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P195 MRI is predictive of, and anti-TNF treatment changes, the clinical course of Crohn's disease strictures

J. D. Schulberg*1,2, E. K. Wright1, B. A. Holt1,2, T. R. Sutherland2,3, S. J. Hume1, A. L. Ross1, A. L. Hamilton1,2, M. A. Kamm1,2

1Department of Gastroenterology, St. Vincent's Hospital, Melbourne, Australia, 2Department of Medicine, The University of Melbourne, Melbourne, Australia, 3 Department of Radiology, St. Vincent's Hospital, Melbourne, Australia


Strictures are the most common Crohn’s disease (CD) complication but their natural history is unknown. There is a need to characterise inflammation and fibrosis, predict prognosis, and understand the impact of drug therapy.


Patients with a CD stricture diagnosed over a 5-year period with ≥12-month follow-up were reviewed for their clinical course, response to drug therapy, CRP, need for endoscopic dilatation, hospitalisation and surgery. Magnetic resonance enterography (MRE) scans at time of stricture diagnosis were reviewed blindly for disease extent and inflammation. Magnetic Resonance Index of Activity (MaRIA) score was calculated.


Characteristics of stricture patients: 136 patients: 77 had 1 and 59 had ≥2 strictures. Median age at stricture diagnosis was 40. Thirty-four per cent had previous CD surgery. Fifty-seven per cent were de novo small bowel strictures, 33% anastomotic, and 10% colonic strictures. At stricture diagnosis, 28% of patients were already on anti-TNF therapy. Treatment: Median follow-up for those not requiring surgery was 41 months (IQR 26–56). Forty-six per cent of patients came to surgery for their stricture after a median of 6 months (IQR 2–11). Clinical and drug predictors of surgery: Hospitalisation due to obstruction predicted surgery (OR 2.7; p = 0.03) while anti-TNF therapy started at stricture diagnosis was associated with a reduced risk of surgery (p = 0.049). MRE predictors of outcome: On multiple logistic regression analysis MRE characteristics associated with increased risk for surgery were proximal bowel dilatation ≥30 mm diameter (OR 3.1; p = 0.005), bowel wall thickness at stricture (OR 2.5 for ≥10 mm; p = 0.01), and stricture length (OR 2.5 for >5 cm; p = 0.01). Eighty-one per cent of patients with all three adverse MRE features required surgery vs. 17% if none were present (p < 0.001; Figure 1). Accuracy for these three MRE variables combined for the prediction of future surgery was high (AUC 0.77). On univariate analysis mesenteric fat inflammation (p = 0.001), stricture bowel wall oedema (p = 0.002), MaRIA score (p < 0.001), and associated fistula (p = 0.02) were significant for surgical risk.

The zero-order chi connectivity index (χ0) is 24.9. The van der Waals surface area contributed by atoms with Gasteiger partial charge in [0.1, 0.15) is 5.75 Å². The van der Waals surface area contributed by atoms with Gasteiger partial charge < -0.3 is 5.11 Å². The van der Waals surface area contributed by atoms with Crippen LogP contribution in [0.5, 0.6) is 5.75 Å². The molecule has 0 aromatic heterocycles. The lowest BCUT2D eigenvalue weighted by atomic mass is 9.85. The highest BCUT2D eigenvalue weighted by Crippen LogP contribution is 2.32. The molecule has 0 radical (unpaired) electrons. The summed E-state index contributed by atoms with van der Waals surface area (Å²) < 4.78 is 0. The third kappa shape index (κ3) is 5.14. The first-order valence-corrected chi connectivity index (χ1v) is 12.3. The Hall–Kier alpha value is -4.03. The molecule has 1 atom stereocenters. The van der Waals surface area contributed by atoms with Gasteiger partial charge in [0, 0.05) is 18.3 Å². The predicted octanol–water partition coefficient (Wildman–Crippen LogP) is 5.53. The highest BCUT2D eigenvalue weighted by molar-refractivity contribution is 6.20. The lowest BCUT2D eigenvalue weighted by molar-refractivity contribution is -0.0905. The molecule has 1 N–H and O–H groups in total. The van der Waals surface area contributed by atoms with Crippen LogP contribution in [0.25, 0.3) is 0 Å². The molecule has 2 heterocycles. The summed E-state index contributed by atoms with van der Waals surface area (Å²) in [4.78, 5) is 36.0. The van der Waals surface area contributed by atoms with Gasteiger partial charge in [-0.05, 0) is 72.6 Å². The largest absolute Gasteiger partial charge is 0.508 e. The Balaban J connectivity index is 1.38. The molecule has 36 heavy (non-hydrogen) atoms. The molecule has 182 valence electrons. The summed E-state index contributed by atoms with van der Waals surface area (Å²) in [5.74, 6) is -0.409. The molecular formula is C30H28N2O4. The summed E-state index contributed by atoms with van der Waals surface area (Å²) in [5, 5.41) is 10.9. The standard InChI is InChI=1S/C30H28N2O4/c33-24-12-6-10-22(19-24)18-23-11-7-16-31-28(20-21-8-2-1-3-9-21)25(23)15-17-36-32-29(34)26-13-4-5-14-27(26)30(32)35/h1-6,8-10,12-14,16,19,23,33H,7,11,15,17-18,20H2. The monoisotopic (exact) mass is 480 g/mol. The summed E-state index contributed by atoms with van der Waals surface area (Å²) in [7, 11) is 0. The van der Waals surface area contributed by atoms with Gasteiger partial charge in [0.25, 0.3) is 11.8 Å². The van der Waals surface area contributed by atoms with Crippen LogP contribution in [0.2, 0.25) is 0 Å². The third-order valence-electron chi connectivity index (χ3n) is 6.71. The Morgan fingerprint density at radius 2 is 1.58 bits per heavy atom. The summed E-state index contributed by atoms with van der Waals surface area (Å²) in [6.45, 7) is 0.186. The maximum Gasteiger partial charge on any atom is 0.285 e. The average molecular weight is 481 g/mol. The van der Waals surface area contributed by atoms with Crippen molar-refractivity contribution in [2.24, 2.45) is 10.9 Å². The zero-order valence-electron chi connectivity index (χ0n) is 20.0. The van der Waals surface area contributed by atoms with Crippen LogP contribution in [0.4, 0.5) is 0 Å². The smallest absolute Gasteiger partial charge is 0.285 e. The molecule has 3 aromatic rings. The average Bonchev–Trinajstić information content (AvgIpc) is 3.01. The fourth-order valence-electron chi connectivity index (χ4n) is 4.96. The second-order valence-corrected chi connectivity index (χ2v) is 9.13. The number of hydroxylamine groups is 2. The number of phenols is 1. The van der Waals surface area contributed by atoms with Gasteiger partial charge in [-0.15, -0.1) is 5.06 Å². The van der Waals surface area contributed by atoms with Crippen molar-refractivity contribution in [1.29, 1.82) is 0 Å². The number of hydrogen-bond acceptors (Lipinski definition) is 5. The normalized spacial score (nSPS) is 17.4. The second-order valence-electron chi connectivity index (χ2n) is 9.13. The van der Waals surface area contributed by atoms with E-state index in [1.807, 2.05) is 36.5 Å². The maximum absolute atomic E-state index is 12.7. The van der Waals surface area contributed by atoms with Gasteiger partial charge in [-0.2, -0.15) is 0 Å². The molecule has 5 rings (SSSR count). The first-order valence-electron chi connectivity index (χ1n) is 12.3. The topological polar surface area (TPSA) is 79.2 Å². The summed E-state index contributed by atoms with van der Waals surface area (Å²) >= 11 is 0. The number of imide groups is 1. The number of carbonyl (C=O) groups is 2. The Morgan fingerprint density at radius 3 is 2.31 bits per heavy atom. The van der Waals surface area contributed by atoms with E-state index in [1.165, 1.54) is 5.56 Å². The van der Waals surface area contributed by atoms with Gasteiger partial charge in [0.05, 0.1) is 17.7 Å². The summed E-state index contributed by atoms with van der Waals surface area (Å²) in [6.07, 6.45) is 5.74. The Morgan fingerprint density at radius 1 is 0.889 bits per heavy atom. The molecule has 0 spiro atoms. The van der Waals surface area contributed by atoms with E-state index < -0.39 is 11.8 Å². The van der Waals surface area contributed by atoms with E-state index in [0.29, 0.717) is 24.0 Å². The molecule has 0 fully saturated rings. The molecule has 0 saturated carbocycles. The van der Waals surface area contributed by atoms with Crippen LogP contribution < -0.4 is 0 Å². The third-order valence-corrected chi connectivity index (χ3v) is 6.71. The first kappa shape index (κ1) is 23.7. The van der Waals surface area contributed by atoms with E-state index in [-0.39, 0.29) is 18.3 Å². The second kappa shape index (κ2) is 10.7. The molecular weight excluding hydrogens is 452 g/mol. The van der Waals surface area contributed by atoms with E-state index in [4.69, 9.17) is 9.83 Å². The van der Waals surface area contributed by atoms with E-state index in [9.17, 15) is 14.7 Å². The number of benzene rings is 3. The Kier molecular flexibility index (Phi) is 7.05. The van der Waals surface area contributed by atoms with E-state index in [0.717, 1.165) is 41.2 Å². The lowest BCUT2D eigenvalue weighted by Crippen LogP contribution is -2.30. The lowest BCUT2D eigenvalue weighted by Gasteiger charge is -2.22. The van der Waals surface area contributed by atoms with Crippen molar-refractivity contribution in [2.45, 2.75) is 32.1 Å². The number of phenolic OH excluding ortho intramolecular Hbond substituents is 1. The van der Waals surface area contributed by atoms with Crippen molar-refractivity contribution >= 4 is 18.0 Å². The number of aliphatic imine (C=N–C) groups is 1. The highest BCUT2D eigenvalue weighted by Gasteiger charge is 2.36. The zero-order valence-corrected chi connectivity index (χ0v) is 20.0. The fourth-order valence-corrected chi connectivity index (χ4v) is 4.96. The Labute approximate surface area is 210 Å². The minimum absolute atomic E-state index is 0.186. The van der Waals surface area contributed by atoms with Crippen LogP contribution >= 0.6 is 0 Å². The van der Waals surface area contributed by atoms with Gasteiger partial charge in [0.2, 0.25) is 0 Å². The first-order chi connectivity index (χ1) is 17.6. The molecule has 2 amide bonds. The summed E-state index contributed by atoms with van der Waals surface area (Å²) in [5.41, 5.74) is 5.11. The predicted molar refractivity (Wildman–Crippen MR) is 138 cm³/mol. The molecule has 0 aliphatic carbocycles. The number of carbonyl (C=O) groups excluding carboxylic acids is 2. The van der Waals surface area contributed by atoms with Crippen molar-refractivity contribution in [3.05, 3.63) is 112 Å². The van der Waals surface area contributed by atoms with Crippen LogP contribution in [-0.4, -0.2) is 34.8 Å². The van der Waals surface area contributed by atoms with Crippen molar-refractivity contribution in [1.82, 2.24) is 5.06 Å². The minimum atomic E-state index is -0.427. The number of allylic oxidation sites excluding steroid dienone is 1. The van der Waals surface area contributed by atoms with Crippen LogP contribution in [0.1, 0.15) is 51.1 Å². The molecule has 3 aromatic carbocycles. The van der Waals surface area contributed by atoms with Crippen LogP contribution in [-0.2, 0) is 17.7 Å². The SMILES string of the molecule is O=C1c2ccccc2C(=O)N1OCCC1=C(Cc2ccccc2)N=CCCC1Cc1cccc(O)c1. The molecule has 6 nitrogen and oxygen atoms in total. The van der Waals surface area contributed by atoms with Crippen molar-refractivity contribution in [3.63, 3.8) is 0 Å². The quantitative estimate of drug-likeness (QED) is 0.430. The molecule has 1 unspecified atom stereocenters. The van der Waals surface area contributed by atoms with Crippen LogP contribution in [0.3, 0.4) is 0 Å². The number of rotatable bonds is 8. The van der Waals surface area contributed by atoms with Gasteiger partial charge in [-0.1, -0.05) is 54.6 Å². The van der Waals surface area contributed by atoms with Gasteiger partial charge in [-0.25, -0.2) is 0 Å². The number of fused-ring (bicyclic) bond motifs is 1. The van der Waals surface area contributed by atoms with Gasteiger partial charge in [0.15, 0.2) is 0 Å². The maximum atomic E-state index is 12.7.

MRE findings are highly predictive of future surgery. Three simple findings (pre-stricture dilatation, bowel wall thickness, stricture length) are strongly predictive of subsequent surgery. These MRI findings predict future disease course and can identify patients who may benefit from treatment intensification. Anti-TNF therapy is associated with a reduced risk of surgery if commenced at stricture diagnosis, and appears to alter the natural history of this complication.

Figure 1